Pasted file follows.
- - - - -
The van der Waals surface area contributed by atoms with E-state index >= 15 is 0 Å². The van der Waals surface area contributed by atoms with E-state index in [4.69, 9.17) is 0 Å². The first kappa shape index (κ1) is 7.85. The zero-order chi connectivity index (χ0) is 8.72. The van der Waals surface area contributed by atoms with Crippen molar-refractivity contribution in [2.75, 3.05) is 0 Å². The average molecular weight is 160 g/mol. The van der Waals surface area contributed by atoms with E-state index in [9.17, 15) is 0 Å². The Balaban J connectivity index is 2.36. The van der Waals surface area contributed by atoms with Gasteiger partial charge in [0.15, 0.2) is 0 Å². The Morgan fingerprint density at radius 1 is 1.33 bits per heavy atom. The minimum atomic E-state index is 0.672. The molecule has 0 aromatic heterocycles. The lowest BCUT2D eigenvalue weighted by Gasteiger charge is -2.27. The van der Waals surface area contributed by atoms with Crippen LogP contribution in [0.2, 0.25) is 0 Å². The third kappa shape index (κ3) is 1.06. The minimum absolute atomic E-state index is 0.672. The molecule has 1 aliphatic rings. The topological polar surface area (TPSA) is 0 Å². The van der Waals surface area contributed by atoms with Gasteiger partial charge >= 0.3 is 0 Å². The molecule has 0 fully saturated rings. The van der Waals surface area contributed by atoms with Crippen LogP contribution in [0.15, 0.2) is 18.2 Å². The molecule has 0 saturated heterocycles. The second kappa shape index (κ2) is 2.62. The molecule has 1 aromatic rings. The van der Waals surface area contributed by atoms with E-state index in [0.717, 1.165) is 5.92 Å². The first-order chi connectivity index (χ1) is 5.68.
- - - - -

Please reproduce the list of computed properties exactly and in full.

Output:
The van der Waals surface area contributed by atoms with E-state index >= 15 is 0 Å². The van der Waals surface area contributed by atoms with E-state index in [4.69, 9.17) is 0 Å². The first kappa shape index (κ1) is 7.85. The zero-order chi connectivity index (χ0) is 8.72. The van der Waals surface area contributed by atoms with Crippen molar-refractivity contribution in [2.75, 3.05) is 0 Å². The average molecular weight is 160 g/mol. The van der Waals surface area contributed by atoms with E-state index in [9.17, 15) is 0 Å². The Balaban J connectivity index is 2.36. The van der Waals surface area contributed by atoms with Gasteiger partial charge in [0.15, 0.2) is 0 Å². The Morgan fingerprint density at radius 1 is 1.33 bits per heavy atom. The minimum atomic E-state index is 0.672. The molecule has 0 aromatic heterocycles. The lowest BCUT2D eigenvalue weighted by Gasteiger charge is -2.27. The van der Waals surface area contributed by atoms with Crippen LogP contribution in [0.2, 0.25) is 0 Å². The third kappa shape index (κ3) is 1.06. The minimum absolute atomic E-state index is 0.672. The molecule has 1 aliphatic rings. The topological polar surface area (TPSA) is 0 Å². The van der Waals surface area contributed by atoms with Gasteiger partial charge >= 0.3 is 0 Å². The molecule has 0 fully saturated rings. The van der Waals surface area contributed by atoms with Crippen LogP contribution in [0.15, 0.2) is 18.2 Å². The molecule has 0 saturated heterocycles. The second kappa shape index (κ2) is 2.62. The molecule has 1 aromatic rings. The van der Waals surface area contributed by atoms with E-state index in [0.717, 1.165) is 5.92 Å². The first-order chi connectivity index (χ1) is 5.68.